Posted By P & L Blog

What books would you recomment to an adult friend learning English as a second (or third) language?

Source: The Wall Street Journal

Young-adult novels are a good choice for adult students because they tend to be clear and compact, but a steady diet of adolescent main characters might start to grate. There's an extensive annotated list of novels for intermediate language students at ccsf.edu/Library/instruct/eslintermed.pdf (the library of the City College of San Francisco). Almost all of them are young-adult novels like "The Giver," the story of a boy in a dystopian society where everyone is happy.

You might also piggyback some American culture and history on the curriculum by introducing young-adult books from earlier decades: "The Yearling" by Marjorie Kinnan Rawlings; "Old Yeller" by Fred Gipson; "Johnny Tremain" by Esther Forbes; "Shane" by Jack Schaefer; or one of my personal favorites, "My Side of the Mountain" by Jean Craighead George. I'd add the Anne of Green Gables books by L.M. Montgomery (set in Canada), because over the nine-book series, Anne Shirley becomes an adult.

Remembering "Shane" reminded me of westerns—might some of Louis L'Amour's books be manageable for intermediate or advanced students? Another genre to explore is the memoir—simple inspiring stories of Helen Keller ("The Story of My Life"); Russell Baker ("Growing Up"); or James McBride ("The Color of Water").

Short stories have the virtue of shortness, appreciated by bone-tired students. Daphne du Maurier wrote thrilling short stories (two of which were made into the movies "The Birds" and "Don't Look Now"—read the story, see the movie). Alice Munro writes clear, spare prose to great effect, as do Jean Thompson and Amy Bloom. James Thurber, a master of the short story, wrote "The Wonderful O," in which a wrathful pirate banishes the letter "o" from the English language. Wnderful wrd play.

 


 
Posted By P & L Blog

Translations Of Camilo Jose Cela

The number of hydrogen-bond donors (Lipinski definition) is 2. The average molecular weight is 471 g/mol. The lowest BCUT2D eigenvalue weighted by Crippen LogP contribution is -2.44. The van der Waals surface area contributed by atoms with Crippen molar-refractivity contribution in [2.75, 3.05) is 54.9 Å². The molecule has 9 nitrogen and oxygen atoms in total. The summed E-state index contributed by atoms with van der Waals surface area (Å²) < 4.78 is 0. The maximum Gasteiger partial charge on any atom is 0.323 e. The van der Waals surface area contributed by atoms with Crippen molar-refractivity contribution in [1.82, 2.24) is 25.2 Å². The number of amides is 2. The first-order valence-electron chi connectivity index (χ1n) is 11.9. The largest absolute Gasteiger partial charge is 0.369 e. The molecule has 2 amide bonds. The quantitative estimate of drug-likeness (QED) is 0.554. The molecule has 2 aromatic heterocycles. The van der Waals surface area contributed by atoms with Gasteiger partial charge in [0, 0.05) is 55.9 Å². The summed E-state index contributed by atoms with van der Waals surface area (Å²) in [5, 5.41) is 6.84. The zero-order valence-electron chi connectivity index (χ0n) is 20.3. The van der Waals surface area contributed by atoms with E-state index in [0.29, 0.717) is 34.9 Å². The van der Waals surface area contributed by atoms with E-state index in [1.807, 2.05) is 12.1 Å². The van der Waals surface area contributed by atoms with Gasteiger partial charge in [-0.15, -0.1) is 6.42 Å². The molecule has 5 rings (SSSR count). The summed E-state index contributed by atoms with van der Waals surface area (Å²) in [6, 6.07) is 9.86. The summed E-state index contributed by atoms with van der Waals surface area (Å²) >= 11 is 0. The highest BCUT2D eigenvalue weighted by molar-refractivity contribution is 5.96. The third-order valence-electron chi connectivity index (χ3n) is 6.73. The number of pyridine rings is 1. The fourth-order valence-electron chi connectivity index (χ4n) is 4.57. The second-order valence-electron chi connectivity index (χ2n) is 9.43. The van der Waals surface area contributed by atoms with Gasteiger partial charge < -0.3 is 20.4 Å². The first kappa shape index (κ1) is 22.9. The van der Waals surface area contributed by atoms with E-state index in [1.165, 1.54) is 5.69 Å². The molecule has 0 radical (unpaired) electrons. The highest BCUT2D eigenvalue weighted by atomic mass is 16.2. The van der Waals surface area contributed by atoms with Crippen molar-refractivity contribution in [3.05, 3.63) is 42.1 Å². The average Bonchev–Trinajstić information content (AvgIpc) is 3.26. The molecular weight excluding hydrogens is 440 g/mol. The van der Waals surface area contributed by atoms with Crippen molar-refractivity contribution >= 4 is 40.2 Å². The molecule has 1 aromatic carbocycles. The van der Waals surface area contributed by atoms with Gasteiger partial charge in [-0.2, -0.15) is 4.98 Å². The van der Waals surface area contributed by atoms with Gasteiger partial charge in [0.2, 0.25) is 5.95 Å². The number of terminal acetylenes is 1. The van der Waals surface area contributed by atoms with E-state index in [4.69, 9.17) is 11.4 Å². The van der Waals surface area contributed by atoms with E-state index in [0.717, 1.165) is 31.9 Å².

Today is the birthday of three Spanish intellectuals: Salvador Dalí, Camilo José Cela, and Francisco Umbral. While everyone is familiar with Dalí's work, Cela and Umbral are not as well known in English-speaking circles.

Cela won the Nobel Prize for Literature in 1989, and several of his books were made into films.  His novel, "The Family of Pascual Duarte" (La Familia de Pascual Duarte) is said to be the most widely read book in Spain after "Don Quixote".   The book was banned in Spain for several years, even though Cela had briefly worked for the government as a censor. His writings are widely available in English and other languages.

Umbral was one of the most prolific Spanish writers in the second part of the 20th century, writing 80 books along with a regular newspaper column. He was a critic of the left, an unpopular position to take in post-Franco intellectual circles.  Like Dalí, he enjoyed the high profile he achieved from his work and he was ubiquitous at social events in Madrid.  My guess is that he will remain unknown in the US; Amazon lists many of his works, but no English translations. For literature to persist in our memories, it has to be accessible first.

 

Image by frengo2 under Creative Commons license.

 

 
Posted By P & L Blog

 

The Great Gatsby

In ""7 Tips for Leaders Working Overseas", Margarita Gokun Silver suggests that people moving abroad read fiction which takes place in and is written by an author native to the country where they are relocating.  The idea is that the reader will begin to understand the country's value system and the people who live there.  I think it's a great suggestion, and it got me thinking about what book(s) I would recommend to someone moving to the US.

I know a lot of people think "Huckleberry Finn" is the quintessential American novel, but I don't think it would be the best choice to understand 21st century, multicultural America.  I'm more tempted by "The Great Gatsby", which depicts the promise of rags-to-riches success as well as the perils of excess. 

I'm not sure it's the best book. Is "Gatsby" too dated? Is there a more recent work of fiction that would help someone "get" the US? What book would you recommend?

 


 

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Image by Wolf Gang under Creative Commons license.

 

 

 

 
Posted By P & L Blog
Mudanzas

 

Are you about to relocate?  You can experience culture shock even if you just move to another state, not to mention another country.  The "Culture Shock Tool Kit" can help you manage the transition.  The book has activities that teach you how to adjust to your new home and is available in English, Spanish, and Russian.

Have you ever experienced culture shock? What advice would you give to someone who's about to move?

 

 

Image by karramorro under Creative Commons license.

 

 

 

 

 

 

 
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